Is Fear Good For Entrepreneurs?

The people I had to impress the next day would hold the success of our business in their hands. There was no salary or expense account at the end of the month now. I either continue to win contracts and we pay rent, wages and mortgage and live well; or not. This independence was what I wanted and so the fear came as a surprise.

Anybody who runs their own business will know what it felt like: the surges in adrenaline, the shakes and sweats, the impossibility of sleep. Those are the easy bits. Hit the gym, burn them off. Harder to deal with was the sudden self-doubt. Little nagging voices that tell you why you won’t succeed. The unexpected gaps in your sales pitch. All the people you will let down.

I remembered reading a quote that fear is like a thin curtain of mist. You can’t necessarily see through fear, but if you can know it for what it is, you can keep moving forwards, let it pass over you and come out the other side.

We know that people tend to have one of three responses to fear – Fight, Flight, or Freeze. And it became clear to me early on in my current work that people who start their own business react to fear of failure with a strong Fight response. My clients would say things like “Failure is not an option” or “The fear of letting people down is what gets me out of bed at 5am” and “I will not have people see me as someone who fails”. Fear of failure is right up there as a prime motivator for entrepreneurs.

Equally, I’ve also seen some cases where that strong Fight response to the fear of failure can sometimes be a cause of failure itself.

When it goes wrong, fear seems to lead to problems for three reasons.

First, that motivation to do anything rather than fail, can lead some people to simply try harder. If the answer is to do more of the same but do it faster, higher or stronger, then fear of failure is great – it works. But if the situation actually needs you to try something different, then fear can blind people to other options.

Second, I’ve seen businesses start to fall apart when directors or partners have different fear responses. If you react to potential business opportunities and risks with a Fight response but your partner is in Flight or Freeze, then a gulf can open-up between you. The harder you push your solution, the quicker and further they’ll back themselves into a corner.

Third, fear is one of those emotions that people are hard-wired to read in others. It’s a deep-rooted evolutionary trigger for our own Fight, Flight or Freeze response that we detect in the one of most ancient parts of the brain. Be aware that when you are determined to try harder and avoid failure, you may be triggering unconscious and negative fear responses in other people which might drive them away – staff, colleagues and potential clients!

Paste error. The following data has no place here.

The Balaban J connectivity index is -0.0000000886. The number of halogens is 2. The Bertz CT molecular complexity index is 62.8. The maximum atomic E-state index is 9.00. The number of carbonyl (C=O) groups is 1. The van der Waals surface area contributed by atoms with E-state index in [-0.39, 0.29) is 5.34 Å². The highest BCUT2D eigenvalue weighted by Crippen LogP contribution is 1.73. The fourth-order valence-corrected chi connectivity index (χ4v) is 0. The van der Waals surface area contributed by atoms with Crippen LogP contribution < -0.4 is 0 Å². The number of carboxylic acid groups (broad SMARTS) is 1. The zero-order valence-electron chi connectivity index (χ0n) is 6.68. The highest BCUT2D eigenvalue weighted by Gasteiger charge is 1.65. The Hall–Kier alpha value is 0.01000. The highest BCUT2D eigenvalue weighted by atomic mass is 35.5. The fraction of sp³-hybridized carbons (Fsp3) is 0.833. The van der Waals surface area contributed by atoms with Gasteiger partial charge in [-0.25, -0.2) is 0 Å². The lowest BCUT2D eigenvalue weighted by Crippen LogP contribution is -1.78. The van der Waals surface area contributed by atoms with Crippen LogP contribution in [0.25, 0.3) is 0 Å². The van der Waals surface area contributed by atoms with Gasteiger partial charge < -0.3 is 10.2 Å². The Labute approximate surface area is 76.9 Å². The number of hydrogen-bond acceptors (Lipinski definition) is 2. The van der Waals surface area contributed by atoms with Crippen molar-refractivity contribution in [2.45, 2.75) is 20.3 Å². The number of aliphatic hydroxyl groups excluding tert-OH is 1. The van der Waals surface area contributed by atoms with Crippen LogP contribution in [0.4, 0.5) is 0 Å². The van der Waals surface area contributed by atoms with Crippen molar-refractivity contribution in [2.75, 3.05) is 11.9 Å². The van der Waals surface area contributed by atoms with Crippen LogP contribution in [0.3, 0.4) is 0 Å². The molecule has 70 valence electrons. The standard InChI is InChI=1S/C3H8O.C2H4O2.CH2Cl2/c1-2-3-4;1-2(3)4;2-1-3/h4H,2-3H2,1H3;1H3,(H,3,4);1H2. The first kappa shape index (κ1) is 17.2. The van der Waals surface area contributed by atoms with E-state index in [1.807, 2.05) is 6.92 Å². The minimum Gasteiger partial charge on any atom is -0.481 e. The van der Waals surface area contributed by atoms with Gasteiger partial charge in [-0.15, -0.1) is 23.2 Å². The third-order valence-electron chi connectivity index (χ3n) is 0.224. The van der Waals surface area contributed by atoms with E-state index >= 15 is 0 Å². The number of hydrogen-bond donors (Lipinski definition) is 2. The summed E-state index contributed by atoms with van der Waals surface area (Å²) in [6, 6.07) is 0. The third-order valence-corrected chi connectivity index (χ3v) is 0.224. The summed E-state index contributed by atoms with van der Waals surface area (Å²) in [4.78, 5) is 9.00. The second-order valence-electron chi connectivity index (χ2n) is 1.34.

There’s a sign over the door to the runway at RAF Brize Norton, the last thing that trainees in the Parachute Regiment see before they board the aircraft for a jump. It reads: “Knowledge dispels fear”.

I don’t believe that my business experience, scary as it’s been at times, is anywhere near jumping from a plane, at night, into hostile territory! But I get the point. The more I know about how I’m going to feel when confronted by fear, the better equipped I am to deal with it. I need to know that fear will drive my behaviours if I let it. And I need to know that I can choose how I respond to the way my body is reacting and to those sudden self-doubts.

In the world of professional-development, fear is almost always seen as something to get rid of; to analyse and work through until it disappears. I don’t think that really does justice to what makes a lot of business owners tick. There’s a reason why we put the hours in. Why business people take calculated risks again and again. Why failure is not an option. Fear is good.

 

About the writer:

Nick Robinson works with business owners to develop the beliefs, strategies and behaviours which will maximise their natural strengths whilst avoiding the pitfalls, so that their business can grow and prosper.

As well as building and selling his own small business, he worked in finance, business planning and project director jobs, is a former chartered accountant, has an MBA from Cass business school and is a certified professional coach, an NLP master practitioner and a Newfield Network master in coaching.

He can be found at: nickrobinson.org and on twitter @NickRobCoach

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